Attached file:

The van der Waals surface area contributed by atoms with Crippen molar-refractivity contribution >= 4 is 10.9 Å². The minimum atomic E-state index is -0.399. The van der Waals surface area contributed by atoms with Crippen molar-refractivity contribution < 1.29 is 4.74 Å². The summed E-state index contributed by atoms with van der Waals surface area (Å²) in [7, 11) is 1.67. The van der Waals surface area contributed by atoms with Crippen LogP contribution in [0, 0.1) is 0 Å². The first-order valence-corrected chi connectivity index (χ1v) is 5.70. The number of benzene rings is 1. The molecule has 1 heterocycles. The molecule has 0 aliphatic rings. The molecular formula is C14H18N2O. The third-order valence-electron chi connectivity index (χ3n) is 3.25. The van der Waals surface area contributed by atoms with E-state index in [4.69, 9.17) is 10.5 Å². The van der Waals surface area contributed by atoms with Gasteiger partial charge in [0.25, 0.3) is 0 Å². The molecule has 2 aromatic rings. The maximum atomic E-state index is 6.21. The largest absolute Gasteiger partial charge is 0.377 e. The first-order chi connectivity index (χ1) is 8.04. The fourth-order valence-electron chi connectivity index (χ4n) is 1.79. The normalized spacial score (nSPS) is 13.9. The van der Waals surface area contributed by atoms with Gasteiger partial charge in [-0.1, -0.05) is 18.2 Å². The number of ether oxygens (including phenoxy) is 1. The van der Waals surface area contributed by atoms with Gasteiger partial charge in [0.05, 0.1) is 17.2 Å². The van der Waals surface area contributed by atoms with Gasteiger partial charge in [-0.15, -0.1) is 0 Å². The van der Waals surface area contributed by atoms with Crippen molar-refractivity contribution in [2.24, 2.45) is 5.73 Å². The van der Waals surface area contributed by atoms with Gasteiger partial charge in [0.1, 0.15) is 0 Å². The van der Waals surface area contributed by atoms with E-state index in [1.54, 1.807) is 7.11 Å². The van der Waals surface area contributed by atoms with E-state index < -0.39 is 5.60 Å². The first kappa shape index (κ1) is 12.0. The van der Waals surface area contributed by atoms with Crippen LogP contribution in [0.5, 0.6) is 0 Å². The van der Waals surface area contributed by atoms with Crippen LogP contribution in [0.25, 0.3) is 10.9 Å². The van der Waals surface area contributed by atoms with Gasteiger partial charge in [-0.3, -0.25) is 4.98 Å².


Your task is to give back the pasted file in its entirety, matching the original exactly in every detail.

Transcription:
The van der Waals surface area contributed by atoms with Crippen molar-refractivity contribution >= 4 is 10.9 Å². The minimum atomic E-state index is -0.399. The van der Waals surface area contributed by atoms with Crippen molar-refractivity contribution < 1.29 is 4.74 Å². The summed E-state index contributed by atoms with van der Waals surface area (Å²) in [7, 11) is 1.67. The van der Waals surface area contributed by atoms with Crippen LogP contribution in [0, 0.1) is 0 Å². The first-order valence-corrected chi connectivity index (χ1v) is 5.70. The number of benzene rings is 1. The molecule has 1 heterocycles. The molecule has 0 aliphatic rings. The molecular formula is C14H18N2O. The third-order valence-electron chi connectivity index (χ3n) is 3.25. The van der Waals surface area contributed by atoms with E-state index in [4.69, 9.17) is 10.5 Å². The van der Waals surface area contributed by atoms with Gasteiger partial charge in [0.25, 0.3) is 0 Å². The molecule has 2 aromatic rings. The maximum atomic E-state index is 6.21. The largest absolute Gasteiger partial charge is 0.377 e. The first-order chi connectivity index (χ1) is 8.04. The fourth-order valence-electron chi connectivity index (χ4n) is 1.79. The normalized spacial score (nSPS) is 13.9. The van der Waals surface area contributed by atoms with Gasteiger partial charge in [-0.1, -0.05) is 18.2 Å². The number of ether oxygens (including phenoxy) is 1. The van der Waals surface area contributed by atoms with Gasteiger partial charge in [0.05, 0.1) is 17.2 Å². The van der Waals surface area contributed by atoms with Gasteiger partial charge in [-0.15, -0.1) is 0 Å². The van der Waals surface area contributed by atoms with Crippen molar-refractivity contribution in [2.24, 2.45) is 5.73 Å². The van der Waals surface area contributed by atoms with Gasteiger partial charge in [0.1, 0.15) is 0 Å². The van der Waals surface area contributed by atoms with E-state index in [1.54, 1.807) is 7.11 Å². The van der Waals surface area contributed by atoms with E-state index < -0.39 is 5.60 Å². The first kappa shape index (κ1) is 12.0. The van der Waals surface area contributed by atoms with Crippen LogP contribution in [0.5, 0.6) is 0 Å². The van der Waals surface area contributed by atoms with Crippen LogP contribution in [0.25, 0.3) is 10.9 Å². The van der Waals surface area contributed by atoms with Gasteiger partial charge in [-0.3, -0.25) is 4.98 Å².